Donors give 2500 hours per year of bedside nursing back to patients

Thanks to you, nurses and physicians will have vital information right at the bedside.

Time spent searching for paper files or returning to the nurses’ station for a shared vital signs monitor will be better spent at the bedside caring for their patients. It may seem a small thing but can have a big impact on the care provided.

All patients in our Hospital will have their vital signs monitored at some point during their stay. Monitoring a patient’s temperature, heart rate, blood pressure, and oxygen level is a fundamental component of care. These numbers give a snapshot of a patient’s condition and help to identify whether someone is getting better or not. Accurate vital signs are also important to identify the proper treatment required at any point in time.

“We can never have enough vital signs monitors,” said Kim Towes, Acting Senior Director, Patient Services.

On average, a patient will have their vital signs checked four to six times in a 24-hour period. In other situations, such as following surgery, vital signs will be checked even more frequently.

Currently, the Hospital has one monitor for every three or four patients. Nurses frequently report that they don’t have enough vital signs monitors to do their work. An observational study conducted last year found that, on average, it takes a nurse three to four minutes to locate and clean a vital sign machine. When you multiply the number of nurses working in a 24-hour period by the number of times they take vital signs and clean the machine in between patients, that equates to a minimum of seven hours of nursing time in a 24-hour period. Over a year, that is about 2,500 hours of nursing time spent away from the bedside!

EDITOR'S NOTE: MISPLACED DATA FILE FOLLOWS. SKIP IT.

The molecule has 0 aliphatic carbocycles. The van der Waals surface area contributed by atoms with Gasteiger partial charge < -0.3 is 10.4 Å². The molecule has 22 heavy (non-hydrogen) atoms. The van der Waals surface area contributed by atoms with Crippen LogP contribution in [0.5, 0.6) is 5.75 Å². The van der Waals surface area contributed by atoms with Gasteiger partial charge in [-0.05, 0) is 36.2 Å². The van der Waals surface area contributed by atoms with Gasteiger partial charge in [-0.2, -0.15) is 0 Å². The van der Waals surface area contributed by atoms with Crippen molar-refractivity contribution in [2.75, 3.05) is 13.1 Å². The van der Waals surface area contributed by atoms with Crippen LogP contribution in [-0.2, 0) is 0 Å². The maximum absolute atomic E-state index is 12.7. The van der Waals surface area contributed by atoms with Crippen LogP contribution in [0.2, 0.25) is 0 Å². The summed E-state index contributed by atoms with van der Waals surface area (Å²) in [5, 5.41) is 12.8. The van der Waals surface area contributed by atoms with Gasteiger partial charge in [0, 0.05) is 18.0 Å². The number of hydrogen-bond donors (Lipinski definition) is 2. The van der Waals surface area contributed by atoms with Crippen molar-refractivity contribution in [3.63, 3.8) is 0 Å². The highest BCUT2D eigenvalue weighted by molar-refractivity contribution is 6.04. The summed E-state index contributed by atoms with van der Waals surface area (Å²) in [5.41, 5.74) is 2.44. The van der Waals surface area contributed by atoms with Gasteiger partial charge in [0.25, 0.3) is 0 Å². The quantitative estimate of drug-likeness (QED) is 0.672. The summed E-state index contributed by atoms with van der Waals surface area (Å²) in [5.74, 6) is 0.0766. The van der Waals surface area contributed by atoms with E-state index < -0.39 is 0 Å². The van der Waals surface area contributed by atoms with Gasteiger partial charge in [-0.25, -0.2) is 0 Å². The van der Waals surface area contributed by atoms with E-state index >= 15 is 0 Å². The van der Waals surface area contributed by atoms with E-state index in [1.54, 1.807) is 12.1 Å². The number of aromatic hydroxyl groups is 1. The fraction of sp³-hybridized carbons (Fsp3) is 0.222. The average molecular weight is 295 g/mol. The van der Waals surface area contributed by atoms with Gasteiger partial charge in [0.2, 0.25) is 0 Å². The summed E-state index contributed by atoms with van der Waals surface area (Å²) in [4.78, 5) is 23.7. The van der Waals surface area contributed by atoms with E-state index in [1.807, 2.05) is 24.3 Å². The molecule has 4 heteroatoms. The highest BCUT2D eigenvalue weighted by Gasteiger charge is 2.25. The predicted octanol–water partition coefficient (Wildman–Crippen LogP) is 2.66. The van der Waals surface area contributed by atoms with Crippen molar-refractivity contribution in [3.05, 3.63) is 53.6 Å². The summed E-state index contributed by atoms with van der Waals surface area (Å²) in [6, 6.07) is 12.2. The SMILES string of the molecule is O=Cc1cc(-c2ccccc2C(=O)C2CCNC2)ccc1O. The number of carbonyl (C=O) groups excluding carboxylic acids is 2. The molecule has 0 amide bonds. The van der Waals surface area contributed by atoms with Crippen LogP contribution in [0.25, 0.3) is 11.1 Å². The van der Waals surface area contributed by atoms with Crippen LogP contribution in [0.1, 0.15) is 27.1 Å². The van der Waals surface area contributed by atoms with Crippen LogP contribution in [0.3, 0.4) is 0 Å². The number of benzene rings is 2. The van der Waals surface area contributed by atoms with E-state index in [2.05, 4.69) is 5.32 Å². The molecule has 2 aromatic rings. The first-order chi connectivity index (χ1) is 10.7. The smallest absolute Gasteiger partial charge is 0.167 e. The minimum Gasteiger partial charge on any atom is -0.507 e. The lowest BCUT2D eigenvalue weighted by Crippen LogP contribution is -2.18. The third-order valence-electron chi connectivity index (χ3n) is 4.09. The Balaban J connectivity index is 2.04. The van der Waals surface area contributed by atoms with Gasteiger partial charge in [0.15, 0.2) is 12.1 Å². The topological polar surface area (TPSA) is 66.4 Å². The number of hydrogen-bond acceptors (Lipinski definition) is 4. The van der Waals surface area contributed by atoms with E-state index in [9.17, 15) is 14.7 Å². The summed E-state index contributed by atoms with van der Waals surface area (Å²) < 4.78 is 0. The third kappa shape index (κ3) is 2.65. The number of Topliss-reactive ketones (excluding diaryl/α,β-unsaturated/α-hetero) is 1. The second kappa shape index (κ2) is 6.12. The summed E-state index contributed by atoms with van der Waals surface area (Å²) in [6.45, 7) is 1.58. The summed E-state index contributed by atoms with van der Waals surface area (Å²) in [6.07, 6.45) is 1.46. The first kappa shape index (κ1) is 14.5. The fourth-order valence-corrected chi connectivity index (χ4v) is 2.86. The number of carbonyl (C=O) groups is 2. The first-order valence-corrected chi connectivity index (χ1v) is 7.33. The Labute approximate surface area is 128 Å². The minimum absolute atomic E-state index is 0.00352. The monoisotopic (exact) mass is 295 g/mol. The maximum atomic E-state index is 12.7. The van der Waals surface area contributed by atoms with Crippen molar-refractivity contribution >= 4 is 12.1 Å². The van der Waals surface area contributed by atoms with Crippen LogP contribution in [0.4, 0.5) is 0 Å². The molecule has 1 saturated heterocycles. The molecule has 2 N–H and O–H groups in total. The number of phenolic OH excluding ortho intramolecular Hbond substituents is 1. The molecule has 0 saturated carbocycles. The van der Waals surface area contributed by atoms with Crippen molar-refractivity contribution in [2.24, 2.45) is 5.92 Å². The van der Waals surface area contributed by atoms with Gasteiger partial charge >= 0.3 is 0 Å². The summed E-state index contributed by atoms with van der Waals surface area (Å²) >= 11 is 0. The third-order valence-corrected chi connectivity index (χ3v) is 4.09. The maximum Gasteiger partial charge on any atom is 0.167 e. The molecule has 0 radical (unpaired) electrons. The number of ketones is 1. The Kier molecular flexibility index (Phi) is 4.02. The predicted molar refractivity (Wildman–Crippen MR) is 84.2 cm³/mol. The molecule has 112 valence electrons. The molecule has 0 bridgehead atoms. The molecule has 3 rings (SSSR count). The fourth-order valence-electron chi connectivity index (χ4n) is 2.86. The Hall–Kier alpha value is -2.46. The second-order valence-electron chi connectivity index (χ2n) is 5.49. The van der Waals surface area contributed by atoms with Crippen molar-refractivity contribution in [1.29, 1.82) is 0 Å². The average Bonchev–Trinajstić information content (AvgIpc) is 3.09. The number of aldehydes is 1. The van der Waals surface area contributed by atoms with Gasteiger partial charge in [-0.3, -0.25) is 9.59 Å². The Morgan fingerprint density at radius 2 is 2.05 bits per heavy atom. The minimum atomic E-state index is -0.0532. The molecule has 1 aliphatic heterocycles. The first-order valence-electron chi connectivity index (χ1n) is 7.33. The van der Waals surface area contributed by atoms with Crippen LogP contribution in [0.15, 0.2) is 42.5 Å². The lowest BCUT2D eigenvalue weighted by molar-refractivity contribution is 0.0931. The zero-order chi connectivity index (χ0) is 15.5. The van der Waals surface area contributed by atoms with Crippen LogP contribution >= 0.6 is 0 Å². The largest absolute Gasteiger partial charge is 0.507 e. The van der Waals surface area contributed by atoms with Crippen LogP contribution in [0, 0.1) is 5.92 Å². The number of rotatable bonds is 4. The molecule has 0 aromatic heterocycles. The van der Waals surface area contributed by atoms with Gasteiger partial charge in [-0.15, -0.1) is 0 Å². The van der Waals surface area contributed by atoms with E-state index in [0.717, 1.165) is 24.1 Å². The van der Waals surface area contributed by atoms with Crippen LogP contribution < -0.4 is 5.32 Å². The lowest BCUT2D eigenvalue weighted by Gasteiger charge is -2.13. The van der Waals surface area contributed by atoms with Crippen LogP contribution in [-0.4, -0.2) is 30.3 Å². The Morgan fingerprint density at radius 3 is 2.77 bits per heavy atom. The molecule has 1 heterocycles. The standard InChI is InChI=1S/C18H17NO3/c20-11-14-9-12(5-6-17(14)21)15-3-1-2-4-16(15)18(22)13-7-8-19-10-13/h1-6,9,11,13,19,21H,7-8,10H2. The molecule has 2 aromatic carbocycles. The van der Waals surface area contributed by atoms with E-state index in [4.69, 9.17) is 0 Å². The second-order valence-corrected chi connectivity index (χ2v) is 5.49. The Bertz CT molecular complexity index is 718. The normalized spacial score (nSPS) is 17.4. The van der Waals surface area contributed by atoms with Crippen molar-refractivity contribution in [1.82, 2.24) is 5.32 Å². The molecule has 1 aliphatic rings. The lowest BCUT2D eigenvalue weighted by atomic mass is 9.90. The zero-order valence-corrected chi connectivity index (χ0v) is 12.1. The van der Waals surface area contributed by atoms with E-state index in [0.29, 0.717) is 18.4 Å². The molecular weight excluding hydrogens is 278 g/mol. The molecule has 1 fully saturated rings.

Towes explains, “That time gained can be spent providing essential nursing care, comforting a patient and their family, or simply listening to a patient during their most vulnerable times. This time is invaluable. Those extra minutes spent with a patient will leave a lasting impression.”

With the study findings, the Hospital decided vital signs monitors at every bedside was a top priority for funding in 2018. Funding was required to purchase 86 additional monitors.

Because of you, our caring donors, vital signs monitors at every bedside is now possible.

The Foundation’s Circle of Life membership generously pledged $325,000 in funding for this important priority, $58,000 was raised through community events, in memoriams and individual donations, and the remaining $75,000 was received through mail and online donations made in response to the Foundation’s 2018 seasonal fundraising campaign.

Because of your generosity, nurses and physicians will be able to respond more rapidly to critical patient situations. Patient safety will also be improved since dedicated monitors help with infection control. Most importantly, you have given patients more time and care from their nurses.

“This project is a great example of how our donors help our Hospital’s healthcare team provide the best possible care and experience for our patients. We’re so grateful,” said Suzanne Bone, CEO of The Foundation of Guelph General Hospital.